On the next screen you will enter your physical properties, including interior type, paper color and trim size. For the interior: there’s a huge difference between the price of a color page vs the price of a black and white page, so unless your book needs color (ie. an illustrated bonk) you’ll want black and white. There is also a small price difference between cream and white paper (with cream the more expensive) but it’s nominal and basically  a matter of taste. The Trim size is the physical size of your book, aka what it is “trimmed to”. Your choice should be influenced by a number of things (including what size your manuscript is formatted for!).

On the next screen you will choose your ISBN option. I just choose the Free CS Assigned ISBN (this makes Create Space the “publisher” – you still keep all rights), but you can also choose a custom ISBN for $10 (where your own imprint is the publisher), a custom universal ISBN for $99 (Your imprint is the publisher and your distribution/publishing options are left open) or provide your own (aka one you have purchased through Bowker)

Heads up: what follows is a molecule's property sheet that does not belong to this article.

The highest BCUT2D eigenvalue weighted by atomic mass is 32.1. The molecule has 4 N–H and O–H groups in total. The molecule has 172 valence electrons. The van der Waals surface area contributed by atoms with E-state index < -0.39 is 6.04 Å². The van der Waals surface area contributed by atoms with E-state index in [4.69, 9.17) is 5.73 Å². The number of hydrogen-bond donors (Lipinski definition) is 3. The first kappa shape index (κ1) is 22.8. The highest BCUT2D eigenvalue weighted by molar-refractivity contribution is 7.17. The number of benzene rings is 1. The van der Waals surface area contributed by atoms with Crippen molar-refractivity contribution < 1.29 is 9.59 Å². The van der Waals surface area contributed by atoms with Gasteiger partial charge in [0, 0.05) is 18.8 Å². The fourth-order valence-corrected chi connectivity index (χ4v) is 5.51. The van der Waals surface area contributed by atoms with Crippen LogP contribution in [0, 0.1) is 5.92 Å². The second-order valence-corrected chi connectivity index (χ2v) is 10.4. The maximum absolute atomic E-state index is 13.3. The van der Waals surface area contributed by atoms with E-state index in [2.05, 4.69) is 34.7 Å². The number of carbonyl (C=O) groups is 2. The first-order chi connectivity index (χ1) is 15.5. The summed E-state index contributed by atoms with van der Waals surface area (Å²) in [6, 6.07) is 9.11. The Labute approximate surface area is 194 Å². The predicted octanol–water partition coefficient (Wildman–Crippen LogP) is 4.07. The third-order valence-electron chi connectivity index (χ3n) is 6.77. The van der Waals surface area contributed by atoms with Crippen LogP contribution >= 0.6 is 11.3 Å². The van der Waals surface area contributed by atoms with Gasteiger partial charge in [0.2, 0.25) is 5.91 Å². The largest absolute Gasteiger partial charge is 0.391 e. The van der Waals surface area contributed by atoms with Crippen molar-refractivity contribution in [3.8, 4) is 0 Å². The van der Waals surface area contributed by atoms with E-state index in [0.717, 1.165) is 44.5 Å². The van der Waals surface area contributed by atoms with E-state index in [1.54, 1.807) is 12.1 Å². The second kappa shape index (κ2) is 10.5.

details on the free ISBN- click to enlarge

Depending on your choice, on the next page you will be given your ISBN and ISBN 13 – write these down! You will need to put them on the copyright page of your manuscript. If someone else is formatting your book for you, you will want to do this before they’ve finished. If you’re doing it yourself and the book is ready to go, then open your file and plug in your ISBN number now. Save and PDF it.